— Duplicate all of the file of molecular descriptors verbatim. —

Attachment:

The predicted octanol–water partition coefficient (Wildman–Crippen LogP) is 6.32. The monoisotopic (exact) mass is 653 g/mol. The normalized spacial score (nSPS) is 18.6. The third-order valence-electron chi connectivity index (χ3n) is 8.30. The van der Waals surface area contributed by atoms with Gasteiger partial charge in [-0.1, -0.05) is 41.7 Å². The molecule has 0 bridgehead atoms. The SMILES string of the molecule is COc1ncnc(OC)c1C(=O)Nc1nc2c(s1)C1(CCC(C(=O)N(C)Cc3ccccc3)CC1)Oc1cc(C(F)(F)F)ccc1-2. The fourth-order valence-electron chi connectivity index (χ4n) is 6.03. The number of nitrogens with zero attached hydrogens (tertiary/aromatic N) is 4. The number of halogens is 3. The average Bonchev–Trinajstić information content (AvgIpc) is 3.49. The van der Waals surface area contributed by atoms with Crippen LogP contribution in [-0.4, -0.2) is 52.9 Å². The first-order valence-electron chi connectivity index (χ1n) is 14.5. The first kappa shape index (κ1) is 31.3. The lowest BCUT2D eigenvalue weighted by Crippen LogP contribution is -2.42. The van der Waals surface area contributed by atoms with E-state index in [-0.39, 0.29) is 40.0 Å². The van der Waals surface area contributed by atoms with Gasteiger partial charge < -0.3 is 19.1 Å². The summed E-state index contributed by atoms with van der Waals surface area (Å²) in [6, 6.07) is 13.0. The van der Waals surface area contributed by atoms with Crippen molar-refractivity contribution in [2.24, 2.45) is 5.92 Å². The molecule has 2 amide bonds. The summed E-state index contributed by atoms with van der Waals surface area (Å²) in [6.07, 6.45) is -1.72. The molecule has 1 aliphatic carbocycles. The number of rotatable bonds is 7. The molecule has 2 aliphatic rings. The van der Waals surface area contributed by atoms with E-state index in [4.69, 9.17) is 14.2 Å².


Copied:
The predicted octanol–water partition coefficient (Wildman–Crippen LogP) is 6.32. The monoisotopic (exact) mass is 653 g/mol. The normalized spacial score (nSPS) is 18.6. The third-order valence-electron chi connectivity index (χ3n) is 8.30. The van der Waals surface area contributed by atoms with Gasteiger partial charge in [-0.1, -0.05) is 41.7 Å². The molecule has 0 bridgehead atoms. The SMILES string of the molecule is COc1ncnc(OC)c1C(=O)Nc1nc2c(s1)C1(CCC(C(=O)N(C)Cc3ccccc3)CC1)Oc1cc(C(F)(F)F)ccc1-2. The fourth-order valence-electron chi connectivity index (χ4n) is 6.03. The number of nitrogens with zero attached hydrogens (tertiary/aromatic N) is 4. The number of halogens is 3. The average Bonchev–Trinajstić information content (AvgIpc) is 3.49. The van der Waals surface area contributed by atoms with Crippen LogP contribution in [-0.4, -0.2) is 52.9 Å². The first-order valence-electron chi connectivity index (χ1n) is 14.5. The first kappa shape index (κ1) is 31.3. The lowest BCUT2D eigenvalue weighted by Crippen LogP contribution is -2.42. The van der Waals surface area contributed by atoms with E-state index in [-0.39, 0.29) is 40.0 Å². The van der Waals surface area contributed by atoms with Gasteiger partial charge < -0.3 is 19.1 Å². The summed E-state index contributed by atoms with van der Waals surface area (Å²) in [6, 6.07) is 13.0. The van der Waals surface area contributed by atoms with Crippen molar-refractivity contribution in [2.24, 2.45) is 5.92 Å². The molecule has 2 amide bonds. The summed E-state index contributed by atoms with van der Waals surface area (Å²) in [6.07, 6.45) is -1.72. The molecule has 1 aliphatic carbocycles. The number of rotatable bonds is 7. The molecule has 2 aliphatic rings. The van der Waals surface area contributed by atoms with E-state index in [4.69, 9.17) is 14.2 Å².